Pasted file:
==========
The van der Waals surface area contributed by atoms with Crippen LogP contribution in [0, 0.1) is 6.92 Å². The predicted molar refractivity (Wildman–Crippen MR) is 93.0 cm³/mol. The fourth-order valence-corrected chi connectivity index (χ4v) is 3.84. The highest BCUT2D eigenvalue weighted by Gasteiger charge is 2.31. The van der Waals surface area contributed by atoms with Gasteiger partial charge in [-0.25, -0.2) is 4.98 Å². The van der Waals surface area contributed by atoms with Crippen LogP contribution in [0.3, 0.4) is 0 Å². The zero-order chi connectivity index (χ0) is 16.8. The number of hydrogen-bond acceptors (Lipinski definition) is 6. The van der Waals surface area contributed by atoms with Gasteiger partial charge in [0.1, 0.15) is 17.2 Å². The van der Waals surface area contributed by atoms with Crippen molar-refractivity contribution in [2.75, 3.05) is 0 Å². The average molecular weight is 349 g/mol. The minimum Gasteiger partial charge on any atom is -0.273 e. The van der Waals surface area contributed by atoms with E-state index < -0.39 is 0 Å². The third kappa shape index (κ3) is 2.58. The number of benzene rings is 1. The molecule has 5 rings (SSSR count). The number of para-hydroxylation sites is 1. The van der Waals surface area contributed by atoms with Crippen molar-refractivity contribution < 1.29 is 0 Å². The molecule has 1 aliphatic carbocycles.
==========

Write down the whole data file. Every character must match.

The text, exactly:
The van der Waals surface area contributed by atoms with Crippen LogP contribution in [0, 0.1) is 6.92 Å². The predicted molar refractivity (Wildman–Crippen MR) is 93.0 cm³/mol. The fourth-order valence-corrected chi connectivity index (χ4v) is 3.84. The highest BCUT2D eigenvalue weighted by Gasteiger charge is 2.31. The van der Waals surface area contributed by atoms with Gasteiger partial charge in [-0.25, -0.2) is 4.98 Å². The van der Waals surface area contributed by atoms with Crippen LogP contribution in [0.3, 0.4) is 0 Å². The zero-order chi connectivity index (χ0) is 16.8. The number of hydrogen-bond acceptors (Lipinski definition) is 6. The van der Waals surface area contributed by atoms with Gasteiger partial charge in [0.1, 0.15) is 17.2 Å². The van der Waals surface area contributed by atoms with Crippen molar-refractivity contribution in [2.75, 3.05) is 0 Å². The average molecular weight is 349 g/mol. The minimum Gasteiger partial charge on any atom is -0.273 e. The van der Waals surface area contributed by atoms with E-state index < -0.39 is 0 Å². The third kappa shape index (κ3) is 2.58. The number of benzene rings is 1. The molecule has 5 rings (SSSR count). The number of para-hydroxylation sites is 1. The van der Waals surface area contributed by atoms with Crippen molar-refractivity contribution < 1.29 is 0 Å². The molecule has 1 aliphatic carbocycles.